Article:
The Washington Post
The Fall of Baghdadby Jon Lee Anderson
In the months leading up to the American invasion of Iraq, this New Yorker correspondent “embedded’ himself among the people of Baghdad and, along with a small number of other Western reporters, rode out the entire invasion and much of the subsequent occupation from inside the city. Jon Lee Anderson’s dispatches from Baghdad were immediately and widely recognized as the most important writing anyone was doing on the war anywhere, for any publication. In recognition of its significance, The New Yorker routinely held the magazine open an extra day and set up a special production team to deal with the pieces; around the office, comparisons to John Hersey’s fabled article “Hiroshima” were flying.
The Fall of Baghdad is not a collection of New Yorker pieces, though; it is an original and organically cohesive narrative work that tells the story of what the people of Baghdad have endured at the hands of Saddam Hussein, during the war and during its aftermath. This is not a pro- or anti-war book; the point is to bear witness to what the people in this city have endured, to put a human face on a calamity of epic dimensions. The focus alternates among a small cast of characters, a group of disparate Iraqis who allow Anderson to bring to life different facets of the story he wants to tell; and he fills in the canvas around his figures with rich background that makes their significance sing, and helps bind the book together as the definitive reckoning with one of the most fateful stories of our time.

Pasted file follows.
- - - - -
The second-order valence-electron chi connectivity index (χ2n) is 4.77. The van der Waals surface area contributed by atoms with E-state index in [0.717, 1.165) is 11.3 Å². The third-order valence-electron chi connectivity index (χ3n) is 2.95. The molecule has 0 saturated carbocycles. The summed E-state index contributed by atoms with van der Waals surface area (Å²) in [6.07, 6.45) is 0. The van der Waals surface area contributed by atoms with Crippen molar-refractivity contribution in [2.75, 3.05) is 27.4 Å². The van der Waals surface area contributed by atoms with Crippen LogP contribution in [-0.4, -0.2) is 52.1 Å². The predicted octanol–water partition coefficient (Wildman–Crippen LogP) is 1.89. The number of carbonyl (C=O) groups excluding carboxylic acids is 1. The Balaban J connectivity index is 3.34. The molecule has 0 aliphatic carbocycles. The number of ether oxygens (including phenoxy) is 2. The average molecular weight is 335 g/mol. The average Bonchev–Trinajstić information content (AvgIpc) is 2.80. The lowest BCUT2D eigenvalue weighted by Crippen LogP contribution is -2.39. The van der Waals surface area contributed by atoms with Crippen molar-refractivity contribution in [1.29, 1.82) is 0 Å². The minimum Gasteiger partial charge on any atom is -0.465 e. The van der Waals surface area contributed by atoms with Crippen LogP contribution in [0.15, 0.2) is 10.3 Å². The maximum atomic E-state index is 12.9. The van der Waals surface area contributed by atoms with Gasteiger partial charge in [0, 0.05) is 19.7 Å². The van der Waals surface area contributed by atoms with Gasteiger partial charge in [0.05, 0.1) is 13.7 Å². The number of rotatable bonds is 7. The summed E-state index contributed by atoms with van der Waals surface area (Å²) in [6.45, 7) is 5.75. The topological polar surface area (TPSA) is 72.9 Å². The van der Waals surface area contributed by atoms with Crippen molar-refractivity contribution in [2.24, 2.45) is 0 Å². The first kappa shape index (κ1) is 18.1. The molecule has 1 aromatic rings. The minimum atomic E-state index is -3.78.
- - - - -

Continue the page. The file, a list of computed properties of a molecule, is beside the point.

The Washington Post
The New York Times
- Penguin Publishing Group
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Read an Excerpt
The Fall of Baghdad
By Jon Lee Anderson
The Penguin PressISBN: 1-59420-034-3
Chapter OneOn the ninth day of the war, there was some bombing, but it was desultory, mostly on the fringes of the city. People came out to shop, and a few businesses opened their doors. In the late afternoon, I went out for a drive with a couple of friends. On Sadoun Street, sidewalk vendors were selling kerosene lamps and plastic jerricans for storing water and fuel. A few men were buying bread and eggs and vegetables for their families from the stallholders around Tahrir Square. In a dusty strip of park, a group of boys played soccer, and a man was shining shoes. We stopped for tea in an ancient coffeehouse on Rashid Street, in the former Jewish quarter. It was filled with old men playing dominoes and smoking narghila waterpipes. Some watched the television set, which was showing scenes of Iraqi civilians and soldiers around the country dancing and waving weapons, singing odes to Saddam Hussein and chanting slogans against George W. Bush. The atmosphere in the cafe was calm and meditative. Except for the television images, it felt almost as if there were no war.